// General Information about an assembly is controlled through the following
// set of attributes. Change these attribute values to modify the information
// associated with an assembly.
[assembly: AssemblyTitle("HoytSoft Example Service")]
[assembly: AssemblyDescription("Example for creating windows services through the Windows API")]
// Version information for an assembly consists of the following four values:
// Major Version
// Minor Version
// Build Number
// You can specify all the values or you can default the Revision and Build Numbers
// by using the '*' as shown below:
// In order to sign your assembly you must specify a key to use. Refer to the
// Microsoft .NET Framework documentation for more information on assembly signing.
// Use the attributes below to control which key is used for signing.
// (*) If no key is specified, the assembly is not signed.
// (*) KeyName refers to a key that has been installed in the Crypto Service
// Provider (CSP) on your machine. KeyFile refers to a file which contains
// a key.
// (*) If the KeyFile and the KeyName values are both specified, the
// following processing occurs:
// (1) If the KeyName can be found in the CSP, that key is used.
// (2) If the KeyName does not exist and the KeyFile does exist, the key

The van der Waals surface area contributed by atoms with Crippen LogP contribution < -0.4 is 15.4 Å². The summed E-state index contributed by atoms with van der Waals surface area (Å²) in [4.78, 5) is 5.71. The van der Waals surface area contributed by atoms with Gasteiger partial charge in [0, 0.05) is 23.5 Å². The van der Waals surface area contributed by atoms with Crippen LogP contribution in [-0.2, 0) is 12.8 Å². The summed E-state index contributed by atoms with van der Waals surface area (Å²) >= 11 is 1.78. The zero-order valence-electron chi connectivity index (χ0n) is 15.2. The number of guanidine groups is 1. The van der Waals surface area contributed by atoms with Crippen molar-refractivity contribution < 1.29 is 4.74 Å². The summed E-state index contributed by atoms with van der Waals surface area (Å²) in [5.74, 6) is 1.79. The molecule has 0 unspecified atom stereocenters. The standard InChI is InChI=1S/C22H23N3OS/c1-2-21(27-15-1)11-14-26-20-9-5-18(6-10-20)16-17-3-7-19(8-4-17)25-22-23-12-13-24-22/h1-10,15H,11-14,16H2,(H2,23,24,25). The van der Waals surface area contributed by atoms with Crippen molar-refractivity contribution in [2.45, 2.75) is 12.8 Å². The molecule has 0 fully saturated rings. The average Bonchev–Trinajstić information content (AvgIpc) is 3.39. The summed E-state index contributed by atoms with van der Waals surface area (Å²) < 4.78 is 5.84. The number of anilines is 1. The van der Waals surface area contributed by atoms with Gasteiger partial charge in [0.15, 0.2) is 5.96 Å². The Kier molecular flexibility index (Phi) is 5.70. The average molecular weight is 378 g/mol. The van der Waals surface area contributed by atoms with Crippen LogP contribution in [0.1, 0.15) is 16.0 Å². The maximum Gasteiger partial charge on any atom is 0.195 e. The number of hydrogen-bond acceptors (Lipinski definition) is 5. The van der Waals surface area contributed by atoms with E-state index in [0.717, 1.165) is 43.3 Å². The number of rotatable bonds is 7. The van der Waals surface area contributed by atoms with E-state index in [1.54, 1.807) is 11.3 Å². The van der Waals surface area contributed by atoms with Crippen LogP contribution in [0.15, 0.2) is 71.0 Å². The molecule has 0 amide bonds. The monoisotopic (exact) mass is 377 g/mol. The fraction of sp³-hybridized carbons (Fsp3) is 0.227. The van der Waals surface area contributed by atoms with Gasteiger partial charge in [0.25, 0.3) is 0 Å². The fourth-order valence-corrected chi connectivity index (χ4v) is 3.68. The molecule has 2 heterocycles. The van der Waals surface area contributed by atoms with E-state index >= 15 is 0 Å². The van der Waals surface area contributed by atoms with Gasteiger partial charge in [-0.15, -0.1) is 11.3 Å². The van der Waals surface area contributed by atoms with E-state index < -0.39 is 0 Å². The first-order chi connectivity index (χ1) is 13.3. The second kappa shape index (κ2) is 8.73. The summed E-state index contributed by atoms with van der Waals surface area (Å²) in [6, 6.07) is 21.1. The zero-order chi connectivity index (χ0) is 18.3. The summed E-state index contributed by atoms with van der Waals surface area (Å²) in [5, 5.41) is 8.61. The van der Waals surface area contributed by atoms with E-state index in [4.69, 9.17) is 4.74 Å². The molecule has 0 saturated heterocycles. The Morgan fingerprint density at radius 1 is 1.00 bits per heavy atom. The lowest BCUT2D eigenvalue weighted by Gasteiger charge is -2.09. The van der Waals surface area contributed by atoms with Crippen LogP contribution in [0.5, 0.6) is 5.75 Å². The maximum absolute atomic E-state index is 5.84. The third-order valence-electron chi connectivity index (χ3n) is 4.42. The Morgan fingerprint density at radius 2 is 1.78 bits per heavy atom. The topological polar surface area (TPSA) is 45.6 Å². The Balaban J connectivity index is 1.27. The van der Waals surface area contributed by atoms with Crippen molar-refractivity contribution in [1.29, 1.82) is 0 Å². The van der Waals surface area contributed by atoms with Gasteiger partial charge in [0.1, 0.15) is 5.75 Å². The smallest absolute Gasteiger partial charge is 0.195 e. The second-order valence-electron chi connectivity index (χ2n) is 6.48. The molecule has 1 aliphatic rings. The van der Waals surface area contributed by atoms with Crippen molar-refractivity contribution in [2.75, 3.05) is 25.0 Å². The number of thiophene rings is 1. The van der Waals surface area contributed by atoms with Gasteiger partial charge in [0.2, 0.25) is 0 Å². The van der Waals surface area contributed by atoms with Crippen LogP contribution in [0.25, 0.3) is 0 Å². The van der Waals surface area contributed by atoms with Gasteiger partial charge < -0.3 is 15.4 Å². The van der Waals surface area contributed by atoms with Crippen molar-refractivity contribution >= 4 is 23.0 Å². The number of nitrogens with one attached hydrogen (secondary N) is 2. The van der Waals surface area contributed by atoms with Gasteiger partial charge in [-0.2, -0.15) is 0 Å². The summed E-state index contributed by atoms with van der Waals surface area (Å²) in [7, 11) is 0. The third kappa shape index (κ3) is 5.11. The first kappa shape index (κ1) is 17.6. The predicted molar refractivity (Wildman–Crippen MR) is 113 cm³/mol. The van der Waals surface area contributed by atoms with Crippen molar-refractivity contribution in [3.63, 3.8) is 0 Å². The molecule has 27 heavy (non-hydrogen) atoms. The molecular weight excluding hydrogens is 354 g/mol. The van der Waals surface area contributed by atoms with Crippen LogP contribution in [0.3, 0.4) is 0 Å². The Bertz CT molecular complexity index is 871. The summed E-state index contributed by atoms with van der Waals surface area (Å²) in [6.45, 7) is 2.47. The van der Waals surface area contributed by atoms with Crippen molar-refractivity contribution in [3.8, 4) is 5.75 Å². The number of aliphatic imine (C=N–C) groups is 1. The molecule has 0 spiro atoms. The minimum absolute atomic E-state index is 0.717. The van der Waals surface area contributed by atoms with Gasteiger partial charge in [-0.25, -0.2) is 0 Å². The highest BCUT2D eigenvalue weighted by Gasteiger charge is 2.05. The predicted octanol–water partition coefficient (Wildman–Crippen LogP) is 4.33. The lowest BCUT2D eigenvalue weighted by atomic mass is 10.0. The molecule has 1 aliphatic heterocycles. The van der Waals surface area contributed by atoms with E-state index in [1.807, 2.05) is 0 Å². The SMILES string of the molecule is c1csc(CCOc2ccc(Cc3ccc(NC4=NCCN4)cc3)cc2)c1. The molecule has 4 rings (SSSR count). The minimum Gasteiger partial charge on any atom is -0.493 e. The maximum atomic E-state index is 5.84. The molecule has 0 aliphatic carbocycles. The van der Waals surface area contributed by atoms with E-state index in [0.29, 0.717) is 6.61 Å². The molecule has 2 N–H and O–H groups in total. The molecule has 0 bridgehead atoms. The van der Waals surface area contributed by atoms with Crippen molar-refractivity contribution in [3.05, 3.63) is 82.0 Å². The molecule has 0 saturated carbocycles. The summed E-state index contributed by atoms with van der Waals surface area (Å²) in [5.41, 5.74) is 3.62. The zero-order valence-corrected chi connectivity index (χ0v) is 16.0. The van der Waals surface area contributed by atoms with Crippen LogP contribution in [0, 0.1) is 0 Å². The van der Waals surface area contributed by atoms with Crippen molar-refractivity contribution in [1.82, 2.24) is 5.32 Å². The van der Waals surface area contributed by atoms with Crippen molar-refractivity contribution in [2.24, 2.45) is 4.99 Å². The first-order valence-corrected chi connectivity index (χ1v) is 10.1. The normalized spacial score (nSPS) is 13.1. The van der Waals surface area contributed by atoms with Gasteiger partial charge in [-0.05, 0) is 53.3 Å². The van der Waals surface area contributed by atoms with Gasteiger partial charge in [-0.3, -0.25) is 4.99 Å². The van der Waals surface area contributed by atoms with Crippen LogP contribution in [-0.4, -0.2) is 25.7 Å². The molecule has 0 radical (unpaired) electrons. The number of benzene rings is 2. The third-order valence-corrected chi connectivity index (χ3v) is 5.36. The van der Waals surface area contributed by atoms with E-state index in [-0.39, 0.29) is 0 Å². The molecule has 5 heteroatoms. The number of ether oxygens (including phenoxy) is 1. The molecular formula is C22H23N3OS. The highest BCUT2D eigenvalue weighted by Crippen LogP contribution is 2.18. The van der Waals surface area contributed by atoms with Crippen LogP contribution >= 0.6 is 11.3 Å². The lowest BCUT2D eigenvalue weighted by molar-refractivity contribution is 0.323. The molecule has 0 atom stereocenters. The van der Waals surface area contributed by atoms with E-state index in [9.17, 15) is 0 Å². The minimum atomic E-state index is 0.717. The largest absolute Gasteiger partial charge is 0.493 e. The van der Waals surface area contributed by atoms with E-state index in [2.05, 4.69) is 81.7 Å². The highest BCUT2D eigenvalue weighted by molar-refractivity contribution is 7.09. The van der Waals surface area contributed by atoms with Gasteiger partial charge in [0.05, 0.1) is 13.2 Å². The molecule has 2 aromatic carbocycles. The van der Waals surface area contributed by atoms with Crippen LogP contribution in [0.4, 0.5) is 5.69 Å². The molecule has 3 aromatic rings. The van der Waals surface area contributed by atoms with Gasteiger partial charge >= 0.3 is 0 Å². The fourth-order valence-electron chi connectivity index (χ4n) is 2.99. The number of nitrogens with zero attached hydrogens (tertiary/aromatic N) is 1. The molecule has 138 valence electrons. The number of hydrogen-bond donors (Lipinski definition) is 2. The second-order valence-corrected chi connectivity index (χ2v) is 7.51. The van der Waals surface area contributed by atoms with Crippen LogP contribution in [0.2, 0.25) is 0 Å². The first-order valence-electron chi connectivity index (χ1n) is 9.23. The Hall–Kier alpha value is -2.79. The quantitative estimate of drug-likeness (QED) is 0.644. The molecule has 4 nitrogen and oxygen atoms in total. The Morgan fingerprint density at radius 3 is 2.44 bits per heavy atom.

// in the KeyFile is installed into the CSP and used.
// (*) In order to create a KeyFile, you can use the sn.exe (Strong Name) utility.
// When specifying the KeyFile, the location of the KeyFile should be
// relative to the project output directory which is
// %Project Directory%\obj\<configuration>. For example, if your KeyFile is
// located in the project directory, you would specify the AssemblyKeyFile
// attribute as [assembly: AssemblyKeyFile("..\\..\\mykey.snk")]
// (*) Delay Signing is an advanced option - see the Microsoft .NET Framework
// documentation for more information on this.
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Software Developer (Senior)
Lawrence Livermore National Laboratories
I'm a recent graduate of Brigham Young University in Provo, UT and now working for Lawrence Livermore National Laboratories (LLNL). I've been programming since I was 14 and did the amazing Hoyt family website with an animated gif of a spinning globe. I've come a long way since then and now actually use pictures of people.
I've been interested in website development and Windows programming since and I haven't stopped except for two years spent in El Salvador as a religious representative for my church.